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Improving the Public Expenditure Outcomes of the NREGS Through Social Accountability Interventions PowerPoint Presentation
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Improving the Public Expenditure Outcomes of the NREGS Through Social Accountability Interventions

Improving the Public Expenditure Outcomes of the NREGS Through Social Accountability Interventions

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Improving the Public Expenditure Outcomes of the NREGS Through Social Accountability Interventions

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  1. Improving the Public Expenditure Outcomes of the NREGS Through Social Accountability Interventions Presenters: George Cheriyan / Om Prakash Arya December 17, 2009

  2. Context • NREGA enacted on August 25, 2005 & based on this NREGS stared as pilot in 200 most backward districts on Feb. 2, 2006 • Government had plan to scale up NREGS in whole country based on pilot results • Huge public money was to be incurred after scaling up and proper utilization was a concern • NREGA significantly shows Commitment to transparency and accountability and gives citizen a central role at every stage • Accountability tools like Social Audit & RTI Act are integrated in the NREGA

  3. Context… • Implementation in letter and spirit was a challenge • Government was very keen to get feedback from the field to amend the loopholes in guideline while scaling up • Problem: Unavailability of feedback from wage seekers/ villagers on the implementation • Accountability Intervention: Citizen’s Assessment of implementation of NREGS in Sirohi district of Rajasthan • Process & Tools: CRC was used for getting user feedback on the implementation (Q n Q) and CSC to extract accountability and responsiveness from service providers .

  4. Summary of Process of change • State and District administration were informed about the project since its beginning • Collection of feedback through CRC and its strategic dissemination at various levels and creation of a platform for interface between wage seekers and service providers through CSC • This intervention has led to a series of -Behavior changes among NREGS stakeholders-wage seekers, field supervisors, local government -Institutional changes at various levels of government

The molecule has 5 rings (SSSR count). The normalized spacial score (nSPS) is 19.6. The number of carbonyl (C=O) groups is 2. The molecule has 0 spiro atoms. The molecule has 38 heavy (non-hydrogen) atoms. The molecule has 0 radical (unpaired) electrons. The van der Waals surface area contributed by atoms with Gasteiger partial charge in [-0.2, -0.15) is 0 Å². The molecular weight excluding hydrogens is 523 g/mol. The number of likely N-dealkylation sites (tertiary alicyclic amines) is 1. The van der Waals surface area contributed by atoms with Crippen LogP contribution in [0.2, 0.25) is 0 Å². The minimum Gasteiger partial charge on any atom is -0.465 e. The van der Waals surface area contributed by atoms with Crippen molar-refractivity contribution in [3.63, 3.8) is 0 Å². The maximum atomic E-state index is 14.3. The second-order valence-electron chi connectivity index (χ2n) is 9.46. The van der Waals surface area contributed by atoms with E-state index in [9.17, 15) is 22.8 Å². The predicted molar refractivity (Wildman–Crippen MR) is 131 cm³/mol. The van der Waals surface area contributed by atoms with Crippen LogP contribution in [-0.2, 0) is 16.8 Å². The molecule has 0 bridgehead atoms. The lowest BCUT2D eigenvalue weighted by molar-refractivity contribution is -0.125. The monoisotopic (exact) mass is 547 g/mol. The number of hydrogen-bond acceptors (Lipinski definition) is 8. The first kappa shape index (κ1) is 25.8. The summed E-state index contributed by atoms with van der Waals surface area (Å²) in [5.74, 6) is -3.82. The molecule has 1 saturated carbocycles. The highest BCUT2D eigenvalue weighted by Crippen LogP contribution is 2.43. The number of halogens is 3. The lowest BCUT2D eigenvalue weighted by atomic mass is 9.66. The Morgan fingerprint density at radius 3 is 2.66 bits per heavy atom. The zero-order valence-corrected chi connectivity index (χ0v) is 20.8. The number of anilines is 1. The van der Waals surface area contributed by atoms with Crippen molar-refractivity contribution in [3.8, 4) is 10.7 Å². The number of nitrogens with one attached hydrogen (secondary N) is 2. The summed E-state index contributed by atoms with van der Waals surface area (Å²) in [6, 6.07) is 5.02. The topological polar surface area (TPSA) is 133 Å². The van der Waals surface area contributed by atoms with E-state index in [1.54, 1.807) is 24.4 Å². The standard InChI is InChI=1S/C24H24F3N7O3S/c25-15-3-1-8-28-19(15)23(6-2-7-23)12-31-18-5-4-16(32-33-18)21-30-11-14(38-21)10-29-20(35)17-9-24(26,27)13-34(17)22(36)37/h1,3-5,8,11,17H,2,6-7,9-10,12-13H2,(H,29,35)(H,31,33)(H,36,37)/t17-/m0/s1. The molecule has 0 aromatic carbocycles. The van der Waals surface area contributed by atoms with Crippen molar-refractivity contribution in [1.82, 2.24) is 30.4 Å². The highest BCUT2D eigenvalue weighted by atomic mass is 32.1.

5. Case

  6. Behavioral Changes Among Wage Seekers • Increased level of eagerness to be aware about entitlements as per provisions of NREGA • Enhanced information on various aspects of sanctioned works under NREGS, such as budget, costs for materials and wages • More courage to the beneficiaries to openly express their concerns such as -The process of work measurement, lack of a quick grievance redress system -The antagonistic behavior of field supervisors work towards beneficiaries

  7. Behavioral Changes Among Wage Seekers • Wage seekers also openly questioned service providers about these concerns which was a substantial behavior shift on the part of them • Realization about the need to participate in the decision making process and as result increased participation in the meetings of Gram Shabha

  8. Behavioral Changes Among Service Providers • Lower local government functionaries and elected representatives understood for the first time that they were also considered as ‘service providers’ and had clear responsibilities under NREGS • Local government and field supervisors were sensitized towards problems in NREGS Service delivery and develop more responsive management processes and systems • Realization of the fact that the service providers are answerable to their actions and decisions, and hence has to be accountable to the people

  9. Institutional Changes • Increased initiatives to recruit and train female field supervisors • Removal of intermediary agency between the government and contractual staff • Establishment of Task Forceto explore more comprehensive and effective possibilities of convergence with NREGA • Broadened scope for social accountability approaches in other government departments • Regular open training for NREGS beneficiaries and capacity building of field supervisors on work measurement standards

  10. Limitations • Weak Institutions and Procedures • Low capacity of civil society, media and rural people • Inconsistent strategies • Overlapping roles and responsibilities • Significantly skill shortage • File is on move

  11. Overall Investment • The NREGS budget for Sirohi was Rs 757 million (about US$18 million) for the year 2007–08 • CUTS’ accountability intervention costs approximately Rs 1.26 million (US$30,000) which represents less than 1 percent of the total district budget for NREGS in Sirohi • The cost to do one CSC, on one of the selected service deliveries in a Garm Panchayat, was only Rs. 15,000 (US$ 357) • In the absence of an institutionalized social audit process, a small investment in an accountability intervention can precipitate a series of behavior and institutional changes to improve the implementation of large-scale, national flagship welfare schemes like NREGS

  12. Thank You !